Take away Spider-Man or your average X-Men's powers, and they'd quit the hero business.

    Okay, if you're sure that your protagonist has a suitably super backstory and motivation, then you design a supervillain. A good supervillain is often an antithesis to the hero's thesis (or vice versa). They should be prominent as well. Don't be bashful. Stick them front and center.

  4. #4
    Registered User Eddy Gemmell's Avatar
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    What struck me when reading this post is that you have described getting a new idea and adding it on, etc.

    You have assumed, it seems, that that expands the original story. Does it? Or is it an new story in its own right? If the original story is expanded (perhaps because the protagonists original 'want' still hasn't been fulfilled/nemesis hasn't been defeated/they haven't yet changed in some way ...etc, the usual stuff) then it suggests you didn't actually finish the original story properly.

    Many authors say in interview that they brought back an old character they thought they had stopped writing about because they thought that they had one last tale to tell. But that's different as, I am sure, each story has a natural beginning and end.

    I suppose it's a question of being clear as to where to stop. You say you're not a planner. I am the complete opposite. I don't go as far as having graphs with plot lines on them but there's something similar in my head and often jotted down on paper. I work out what it is that a character wants, what would resolve that want and what I could put in their way to make that hard to achieve or even decide that they won't get it, etc. Nothing new there of course but I work it out in advance. Some would find that limiting but I don't. I enjoy getting to know my characters well, then plotting what they do and how they solve the problem I have given them but I do that at the planning stage and not the writing stage. I don't trust my self not to go off on irrelevent tangents and write massive amounts of stuff that later have to be cut.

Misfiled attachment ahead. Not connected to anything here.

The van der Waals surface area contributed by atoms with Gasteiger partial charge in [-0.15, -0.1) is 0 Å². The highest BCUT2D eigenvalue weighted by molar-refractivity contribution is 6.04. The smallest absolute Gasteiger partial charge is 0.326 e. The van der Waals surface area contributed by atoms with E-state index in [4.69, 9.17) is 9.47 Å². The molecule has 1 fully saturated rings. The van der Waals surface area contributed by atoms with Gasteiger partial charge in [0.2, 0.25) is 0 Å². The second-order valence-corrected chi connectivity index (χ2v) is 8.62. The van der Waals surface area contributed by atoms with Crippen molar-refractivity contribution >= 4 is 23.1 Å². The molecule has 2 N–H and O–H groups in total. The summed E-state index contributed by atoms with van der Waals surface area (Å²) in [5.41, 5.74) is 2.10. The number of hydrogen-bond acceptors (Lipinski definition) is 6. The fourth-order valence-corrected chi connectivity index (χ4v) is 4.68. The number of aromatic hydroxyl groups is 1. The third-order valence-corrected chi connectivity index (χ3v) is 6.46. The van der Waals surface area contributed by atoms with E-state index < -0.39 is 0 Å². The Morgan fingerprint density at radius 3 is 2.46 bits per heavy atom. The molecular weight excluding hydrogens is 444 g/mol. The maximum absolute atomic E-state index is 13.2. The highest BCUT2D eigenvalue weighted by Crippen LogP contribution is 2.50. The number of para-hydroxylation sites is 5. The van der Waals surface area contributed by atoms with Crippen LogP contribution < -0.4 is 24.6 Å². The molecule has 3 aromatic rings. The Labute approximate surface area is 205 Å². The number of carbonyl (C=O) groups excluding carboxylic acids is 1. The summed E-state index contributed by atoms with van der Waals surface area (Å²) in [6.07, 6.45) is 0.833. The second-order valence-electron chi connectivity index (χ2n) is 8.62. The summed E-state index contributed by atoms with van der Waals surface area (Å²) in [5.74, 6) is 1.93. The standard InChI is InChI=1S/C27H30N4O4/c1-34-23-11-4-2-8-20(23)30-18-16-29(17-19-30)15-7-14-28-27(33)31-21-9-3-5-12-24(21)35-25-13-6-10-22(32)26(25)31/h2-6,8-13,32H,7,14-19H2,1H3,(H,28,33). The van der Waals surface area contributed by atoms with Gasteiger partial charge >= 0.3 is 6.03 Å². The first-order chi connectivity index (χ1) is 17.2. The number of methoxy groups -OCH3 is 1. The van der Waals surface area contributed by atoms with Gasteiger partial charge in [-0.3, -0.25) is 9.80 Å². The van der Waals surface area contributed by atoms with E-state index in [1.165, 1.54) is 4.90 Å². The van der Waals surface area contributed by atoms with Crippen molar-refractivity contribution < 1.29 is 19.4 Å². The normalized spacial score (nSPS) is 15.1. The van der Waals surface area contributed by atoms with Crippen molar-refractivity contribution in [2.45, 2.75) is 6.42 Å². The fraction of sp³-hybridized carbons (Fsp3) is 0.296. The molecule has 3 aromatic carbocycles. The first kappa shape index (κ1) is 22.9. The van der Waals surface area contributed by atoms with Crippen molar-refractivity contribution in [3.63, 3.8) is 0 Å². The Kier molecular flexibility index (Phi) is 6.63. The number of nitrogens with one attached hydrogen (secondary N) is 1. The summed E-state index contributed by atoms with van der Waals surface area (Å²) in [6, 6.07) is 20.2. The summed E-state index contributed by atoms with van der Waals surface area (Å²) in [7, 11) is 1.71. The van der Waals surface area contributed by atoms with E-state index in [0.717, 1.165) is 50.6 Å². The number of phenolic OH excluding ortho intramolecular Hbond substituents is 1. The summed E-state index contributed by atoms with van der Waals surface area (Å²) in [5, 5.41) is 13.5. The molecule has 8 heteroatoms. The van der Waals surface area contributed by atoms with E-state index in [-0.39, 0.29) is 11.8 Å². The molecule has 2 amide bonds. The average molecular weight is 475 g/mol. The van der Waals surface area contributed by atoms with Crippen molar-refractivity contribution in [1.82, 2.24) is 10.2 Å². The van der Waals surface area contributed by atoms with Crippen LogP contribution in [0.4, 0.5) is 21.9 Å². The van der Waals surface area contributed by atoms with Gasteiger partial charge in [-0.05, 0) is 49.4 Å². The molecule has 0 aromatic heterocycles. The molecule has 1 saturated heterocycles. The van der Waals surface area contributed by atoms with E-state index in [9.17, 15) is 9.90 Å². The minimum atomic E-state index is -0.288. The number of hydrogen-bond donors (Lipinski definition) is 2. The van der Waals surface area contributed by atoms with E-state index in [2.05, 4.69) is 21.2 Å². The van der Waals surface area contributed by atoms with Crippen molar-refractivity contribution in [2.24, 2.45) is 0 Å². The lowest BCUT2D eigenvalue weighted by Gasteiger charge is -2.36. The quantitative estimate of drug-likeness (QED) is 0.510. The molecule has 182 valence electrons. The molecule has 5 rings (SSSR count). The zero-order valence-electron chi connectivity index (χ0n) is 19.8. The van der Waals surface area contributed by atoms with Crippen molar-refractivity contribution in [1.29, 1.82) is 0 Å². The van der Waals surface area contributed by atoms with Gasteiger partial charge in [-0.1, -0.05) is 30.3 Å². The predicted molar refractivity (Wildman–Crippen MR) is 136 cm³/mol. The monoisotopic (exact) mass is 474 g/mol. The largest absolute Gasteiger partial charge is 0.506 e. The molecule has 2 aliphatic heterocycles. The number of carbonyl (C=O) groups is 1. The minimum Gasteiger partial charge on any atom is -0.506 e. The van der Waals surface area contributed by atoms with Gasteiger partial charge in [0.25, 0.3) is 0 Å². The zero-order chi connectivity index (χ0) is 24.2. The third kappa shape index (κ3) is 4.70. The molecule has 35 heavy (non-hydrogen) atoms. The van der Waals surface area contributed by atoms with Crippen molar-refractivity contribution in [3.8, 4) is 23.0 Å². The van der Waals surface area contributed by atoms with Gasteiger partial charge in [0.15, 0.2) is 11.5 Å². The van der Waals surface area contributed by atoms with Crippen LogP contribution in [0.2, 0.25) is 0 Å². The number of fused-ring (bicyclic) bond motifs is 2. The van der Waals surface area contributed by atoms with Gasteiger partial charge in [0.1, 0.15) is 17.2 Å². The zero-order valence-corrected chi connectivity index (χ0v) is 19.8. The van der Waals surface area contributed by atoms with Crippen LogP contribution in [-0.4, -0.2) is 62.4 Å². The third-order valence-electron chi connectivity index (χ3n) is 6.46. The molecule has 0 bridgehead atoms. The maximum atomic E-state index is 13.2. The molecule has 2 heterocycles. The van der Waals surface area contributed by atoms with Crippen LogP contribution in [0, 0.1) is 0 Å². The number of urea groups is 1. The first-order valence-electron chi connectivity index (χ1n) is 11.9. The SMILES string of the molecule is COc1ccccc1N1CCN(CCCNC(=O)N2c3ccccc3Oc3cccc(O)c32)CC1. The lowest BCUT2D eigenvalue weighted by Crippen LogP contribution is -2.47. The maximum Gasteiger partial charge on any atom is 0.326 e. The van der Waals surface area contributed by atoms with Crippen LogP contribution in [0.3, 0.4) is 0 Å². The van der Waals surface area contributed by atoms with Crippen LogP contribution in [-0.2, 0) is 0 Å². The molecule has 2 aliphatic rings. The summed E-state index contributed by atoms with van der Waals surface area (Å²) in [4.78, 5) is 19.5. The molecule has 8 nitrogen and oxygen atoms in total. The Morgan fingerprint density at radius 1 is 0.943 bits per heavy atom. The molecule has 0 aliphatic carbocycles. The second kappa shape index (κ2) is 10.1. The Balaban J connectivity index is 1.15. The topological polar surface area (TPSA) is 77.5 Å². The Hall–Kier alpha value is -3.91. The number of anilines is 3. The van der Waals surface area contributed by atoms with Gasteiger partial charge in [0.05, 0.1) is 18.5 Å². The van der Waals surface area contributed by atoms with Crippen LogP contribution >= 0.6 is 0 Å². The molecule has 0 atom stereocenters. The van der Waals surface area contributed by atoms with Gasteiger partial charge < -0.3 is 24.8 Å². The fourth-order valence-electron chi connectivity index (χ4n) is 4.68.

Each to their own, there is no right way of course. But lack of clarity on resolution may stem from your approach. Perhaps a little more planning would help be that just a thin skeleton to operate within.

    Good luck with it anyway.

    Kind regards.
    Last edited by Eddy Gemmell; July 13th, 2011 at 06:49 AM.

  5. #5
    LaerCarroll.com
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    Quote Originally Posted by hippokrene View Post
    I love superheroes.
    A lot of good suggestions. And a lot of them apply to more than just superhero stories but to most stories.

    In my particular case I realized that the last third of the book was too short because I was making the situation too easy.

    I do not need to introduce a super criminal to rough up the path of the main character. Instead I can introduce more obstacles. Even superheroes struggle in vain or with great difficulty with some situations.

    So she's chasing kidnappers and trails them to their village. Sneaks in to the ad hoc jail, breaks in, and protects the captives from retaliation till the backup she's called in arrives.

    But ... though there are captives, her quarry is not one of them. He's been moved. Probably by truck via the road leading into the village. (She came in through the country side.)

    Calls down an aircar which has been following silently overhead and boards it. Then I must back track and add in that resource, which bulks up the middle even more.

    Locates several trucks and SUVs on the freeway going in both directions from the village road. Eliminates all but one. Sights the quarry.

    But can't just swoop down and shoot off a tire or blow up the engine. The enemy might kill the quarry. Or she herself might do so accidentally.

    And so it goes. Adding more obstacles and sometimes having to backtrack to fill out the story. OBSTACLES. I think that's a big part of building up the middle.